I have a wifi router (TP-LINK WR740n) which is able to control bandwidth to avoid problems between gamers and torrent and streaming video users. All users connections are wireless. Also, there is no "internal" traffic - between users. Unfortunately, its WAN port is not working anymore due to a lightning rain. On the other hand, it could still work as just an access point and could provide internet connection through one of its LAN ports.

Will it still be able to control bandwidth? Or, does the traffic need to go through WAN to be controlled?

Another possibility would be to use WDS mode instead of a LAN port, but I suppose the wireless router is probably even less prone to control the bandwidth of the clients (that will appear as clients of the master WDS).

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    One key information is missing: Are the gamers connected to LAN or WiFi. If the device's architecture is relatively reasonable, traffic control is at least possible for bridge functionality, and WiFI <-> LAN is always a bridge. Of course, the UI may limit the functionality to the WiFI <-> WAN bridge. Otherwise, if gamers are connected via LAN, you would have to be able to re-group bridged LAN ports and establish a software bridge between the gamers and the "uplink". Otherwise, all LAN ports are a bridge, assuming they're all in the same subnet, so no need for filtering, right? – Run CMD Mar 26 '17 at 12:40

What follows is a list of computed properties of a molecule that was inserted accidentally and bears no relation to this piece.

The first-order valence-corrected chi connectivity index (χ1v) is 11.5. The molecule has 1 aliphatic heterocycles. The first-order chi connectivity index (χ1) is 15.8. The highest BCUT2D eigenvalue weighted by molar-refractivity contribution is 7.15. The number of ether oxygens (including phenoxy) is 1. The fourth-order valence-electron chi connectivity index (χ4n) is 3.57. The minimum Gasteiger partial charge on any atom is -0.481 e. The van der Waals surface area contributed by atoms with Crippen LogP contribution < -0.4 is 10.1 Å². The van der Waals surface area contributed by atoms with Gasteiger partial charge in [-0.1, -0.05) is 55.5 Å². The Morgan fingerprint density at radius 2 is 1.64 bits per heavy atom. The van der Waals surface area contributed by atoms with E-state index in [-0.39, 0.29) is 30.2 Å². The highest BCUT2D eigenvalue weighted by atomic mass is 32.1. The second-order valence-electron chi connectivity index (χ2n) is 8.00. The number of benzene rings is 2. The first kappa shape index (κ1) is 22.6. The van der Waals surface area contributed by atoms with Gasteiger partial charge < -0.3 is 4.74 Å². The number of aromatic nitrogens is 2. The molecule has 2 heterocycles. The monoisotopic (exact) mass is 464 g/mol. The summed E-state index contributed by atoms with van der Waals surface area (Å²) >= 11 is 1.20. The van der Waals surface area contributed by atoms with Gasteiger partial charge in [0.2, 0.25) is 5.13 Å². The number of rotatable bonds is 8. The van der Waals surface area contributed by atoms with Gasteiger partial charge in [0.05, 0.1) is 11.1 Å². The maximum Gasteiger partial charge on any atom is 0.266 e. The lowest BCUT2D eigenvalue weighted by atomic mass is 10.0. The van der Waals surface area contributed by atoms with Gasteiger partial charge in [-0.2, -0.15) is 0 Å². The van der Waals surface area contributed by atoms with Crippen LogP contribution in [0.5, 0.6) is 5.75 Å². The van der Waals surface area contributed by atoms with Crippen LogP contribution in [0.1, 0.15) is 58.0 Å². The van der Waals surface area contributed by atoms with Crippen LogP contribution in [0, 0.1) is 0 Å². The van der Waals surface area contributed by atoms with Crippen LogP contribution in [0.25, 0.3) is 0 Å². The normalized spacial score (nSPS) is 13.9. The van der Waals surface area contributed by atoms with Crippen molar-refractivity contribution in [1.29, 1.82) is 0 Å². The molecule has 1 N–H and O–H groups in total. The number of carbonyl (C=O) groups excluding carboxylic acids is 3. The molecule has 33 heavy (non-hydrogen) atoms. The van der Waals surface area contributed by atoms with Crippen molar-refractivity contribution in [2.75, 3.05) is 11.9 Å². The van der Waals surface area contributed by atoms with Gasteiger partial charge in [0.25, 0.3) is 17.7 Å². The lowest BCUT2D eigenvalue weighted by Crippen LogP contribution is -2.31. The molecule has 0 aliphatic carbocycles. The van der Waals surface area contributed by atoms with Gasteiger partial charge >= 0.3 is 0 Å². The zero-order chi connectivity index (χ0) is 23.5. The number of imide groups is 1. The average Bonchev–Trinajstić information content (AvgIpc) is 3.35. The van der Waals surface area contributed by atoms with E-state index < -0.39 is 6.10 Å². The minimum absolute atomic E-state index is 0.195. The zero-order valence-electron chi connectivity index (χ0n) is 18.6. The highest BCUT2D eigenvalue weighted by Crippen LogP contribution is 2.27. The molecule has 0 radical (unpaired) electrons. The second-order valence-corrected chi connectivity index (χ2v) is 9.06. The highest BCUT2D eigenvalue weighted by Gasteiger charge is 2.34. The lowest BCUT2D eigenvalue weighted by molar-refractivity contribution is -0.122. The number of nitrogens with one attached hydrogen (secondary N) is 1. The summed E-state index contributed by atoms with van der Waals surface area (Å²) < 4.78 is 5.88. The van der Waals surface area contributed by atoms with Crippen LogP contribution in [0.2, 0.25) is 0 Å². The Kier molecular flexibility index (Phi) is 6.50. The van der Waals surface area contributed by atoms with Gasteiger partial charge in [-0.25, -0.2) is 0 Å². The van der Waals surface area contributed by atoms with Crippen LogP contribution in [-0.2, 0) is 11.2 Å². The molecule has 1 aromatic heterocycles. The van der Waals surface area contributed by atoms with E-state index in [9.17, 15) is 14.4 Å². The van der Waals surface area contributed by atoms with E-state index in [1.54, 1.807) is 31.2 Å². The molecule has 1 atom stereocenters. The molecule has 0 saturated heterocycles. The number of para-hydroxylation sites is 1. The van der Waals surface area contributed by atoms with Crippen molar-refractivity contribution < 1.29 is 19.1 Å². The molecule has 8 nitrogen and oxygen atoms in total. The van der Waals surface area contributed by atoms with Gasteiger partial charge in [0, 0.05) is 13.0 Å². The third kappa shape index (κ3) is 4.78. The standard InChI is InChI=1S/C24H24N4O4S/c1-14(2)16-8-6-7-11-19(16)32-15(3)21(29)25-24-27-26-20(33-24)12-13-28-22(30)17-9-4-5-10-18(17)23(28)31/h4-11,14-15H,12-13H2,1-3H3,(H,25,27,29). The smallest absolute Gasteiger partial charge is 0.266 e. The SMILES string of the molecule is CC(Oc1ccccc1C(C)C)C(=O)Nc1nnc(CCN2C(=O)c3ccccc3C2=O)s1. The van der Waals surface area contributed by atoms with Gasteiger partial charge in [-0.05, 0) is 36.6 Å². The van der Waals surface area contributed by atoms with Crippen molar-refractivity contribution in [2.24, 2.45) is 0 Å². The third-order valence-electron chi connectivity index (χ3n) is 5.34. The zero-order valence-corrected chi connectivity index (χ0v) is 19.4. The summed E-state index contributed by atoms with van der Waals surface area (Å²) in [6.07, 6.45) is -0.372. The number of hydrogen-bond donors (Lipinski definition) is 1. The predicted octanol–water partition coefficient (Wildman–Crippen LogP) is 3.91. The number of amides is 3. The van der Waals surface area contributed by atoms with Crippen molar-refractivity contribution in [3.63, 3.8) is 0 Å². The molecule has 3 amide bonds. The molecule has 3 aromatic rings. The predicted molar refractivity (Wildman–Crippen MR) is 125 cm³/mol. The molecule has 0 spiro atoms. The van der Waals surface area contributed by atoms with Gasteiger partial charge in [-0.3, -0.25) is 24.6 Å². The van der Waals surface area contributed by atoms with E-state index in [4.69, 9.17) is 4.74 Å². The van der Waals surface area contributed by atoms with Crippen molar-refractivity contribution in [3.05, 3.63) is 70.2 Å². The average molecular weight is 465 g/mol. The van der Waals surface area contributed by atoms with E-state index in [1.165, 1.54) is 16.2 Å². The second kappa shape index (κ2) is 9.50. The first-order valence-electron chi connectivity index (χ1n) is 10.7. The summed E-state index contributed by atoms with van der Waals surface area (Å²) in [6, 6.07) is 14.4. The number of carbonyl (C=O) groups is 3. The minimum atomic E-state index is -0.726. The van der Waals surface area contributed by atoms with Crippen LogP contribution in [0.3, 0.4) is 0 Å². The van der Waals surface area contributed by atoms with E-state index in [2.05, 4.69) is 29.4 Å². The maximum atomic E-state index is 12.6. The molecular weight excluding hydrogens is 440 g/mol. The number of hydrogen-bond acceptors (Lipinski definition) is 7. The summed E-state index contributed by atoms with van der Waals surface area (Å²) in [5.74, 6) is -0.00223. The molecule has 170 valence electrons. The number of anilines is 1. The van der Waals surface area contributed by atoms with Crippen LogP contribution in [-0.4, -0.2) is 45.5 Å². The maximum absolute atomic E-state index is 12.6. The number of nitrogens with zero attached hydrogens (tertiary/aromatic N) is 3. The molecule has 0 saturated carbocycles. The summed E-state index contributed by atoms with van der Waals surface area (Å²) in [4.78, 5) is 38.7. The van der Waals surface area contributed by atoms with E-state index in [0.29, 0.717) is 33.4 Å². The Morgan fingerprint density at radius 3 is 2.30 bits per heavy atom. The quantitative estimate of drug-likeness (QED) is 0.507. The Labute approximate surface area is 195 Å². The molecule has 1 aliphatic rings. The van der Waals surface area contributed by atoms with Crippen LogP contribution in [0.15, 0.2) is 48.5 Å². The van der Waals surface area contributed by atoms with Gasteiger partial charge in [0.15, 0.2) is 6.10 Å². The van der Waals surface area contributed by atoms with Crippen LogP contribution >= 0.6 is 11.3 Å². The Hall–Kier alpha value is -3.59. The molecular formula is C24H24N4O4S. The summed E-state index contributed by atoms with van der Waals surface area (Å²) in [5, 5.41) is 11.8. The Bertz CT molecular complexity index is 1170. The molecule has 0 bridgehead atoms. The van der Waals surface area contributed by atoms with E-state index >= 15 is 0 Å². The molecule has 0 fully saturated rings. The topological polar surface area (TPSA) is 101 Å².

• Hint: With many ASUS routers, you can re-group the LAN ports and establish VLANs, bridges, QOS and such, but only on the command line interface. -- I'm writing this for you to know what to look for; I don't know the device and chances are that you need to dig deeply into forums. But many TP-LINK devices are based on pretty powerful software. – Run CMD Mar 26 '17 at 12:43
  • @Class Stacker All users connections are wireless. Also, there is no activity between users. – olyk Mar 26 '17 at 12:55
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    This particular router requires the WAN port to utilize things like QoS. I have one myself, and I use it as accesspoint too, and the QoS etc is not working there either. QoS is a function of NAT translation in this router it seems. – LPChip Mar 26 '17 at 13:13
  • @LPChip That sounds more like an answer than a comment. – acejavelin Mar 26 '17 at 13:22

With this particular model (I have one myself) all features you talk about, QoS, Bandwidth, Portforwarding, etc are part of NAT translating. This means that it only works with traffic directed from and to the WAN port.

With this port out of business, all your router is, is a switch and access point.

Features specifically designed for either of these should still work in theory, such as WDS, but I am not able to test that myself.

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